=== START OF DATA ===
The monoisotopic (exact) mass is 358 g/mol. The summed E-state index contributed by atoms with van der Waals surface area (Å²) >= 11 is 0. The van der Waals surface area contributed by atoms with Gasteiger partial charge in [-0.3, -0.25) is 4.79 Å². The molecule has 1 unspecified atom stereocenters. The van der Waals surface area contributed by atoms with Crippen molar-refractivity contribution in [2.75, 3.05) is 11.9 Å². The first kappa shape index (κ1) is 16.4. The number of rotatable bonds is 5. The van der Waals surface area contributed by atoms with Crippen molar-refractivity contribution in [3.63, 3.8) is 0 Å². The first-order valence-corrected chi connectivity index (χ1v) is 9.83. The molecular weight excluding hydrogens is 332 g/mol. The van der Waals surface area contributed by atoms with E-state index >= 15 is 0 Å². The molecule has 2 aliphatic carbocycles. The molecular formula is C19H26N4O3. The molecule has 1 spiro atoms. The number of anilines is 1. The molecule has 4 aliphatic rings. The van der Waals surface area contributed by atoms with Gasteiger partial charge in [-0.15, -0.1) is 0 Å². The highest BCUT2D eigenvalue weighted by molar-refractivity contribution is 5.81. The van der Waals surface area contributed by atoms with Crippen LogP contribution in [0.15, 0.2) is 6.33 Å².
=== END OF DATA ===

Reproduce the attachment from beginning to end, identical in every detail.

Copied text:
The monoisotopic (exact) mass is 358 g/mol. The summed E-state index contributed by atoms with van der Waals surface area (Å²) >= 11 is 0. The van der Waals surface area contributed by atoms with Gasteiger partial charge in [-0.3, -0.25) is 4.79 Å². The molecule has 1 unspecified atom stereocenters. The van der Waals surface area contributed by atoms with Crippen molar-refractivity contribution in [2.75, 3.05) is 11.9 Å². The first kappa shape index (κ1) is 16.4. The number of rotatable bonds is 5. The van der Waals surface area contributed by atoms with Crippen molar-refractivity contribution in [3.63, 3.8) is 0 Å². The first-order valence-corrected chi connectivity index (χ1v) is 9.83. The molecular weight excluding hydrogens is 332 g/mol. The van der Waals surface area contributed by atoms with E-state index >= 15 is 0 Å². The molecule has 2 aliphatic carbocycles. The molecular formula is C19H26N4O3. The molecule has 1 spiro atoms. The number of anilines is 1. The molecule has 4 aliphatic rings. The van der Waals surface area contributed by atoms with Gasteiger partial charge in [-0.15, -0.1) is 0 Å². The highest BCUT2D eigenvalue weighted by molar-refractivity contribution is 5.81. The van der Waals surface area contributed by atoms with Crippen LogP contribution in [0.15, 0.2) is 6.33 Å².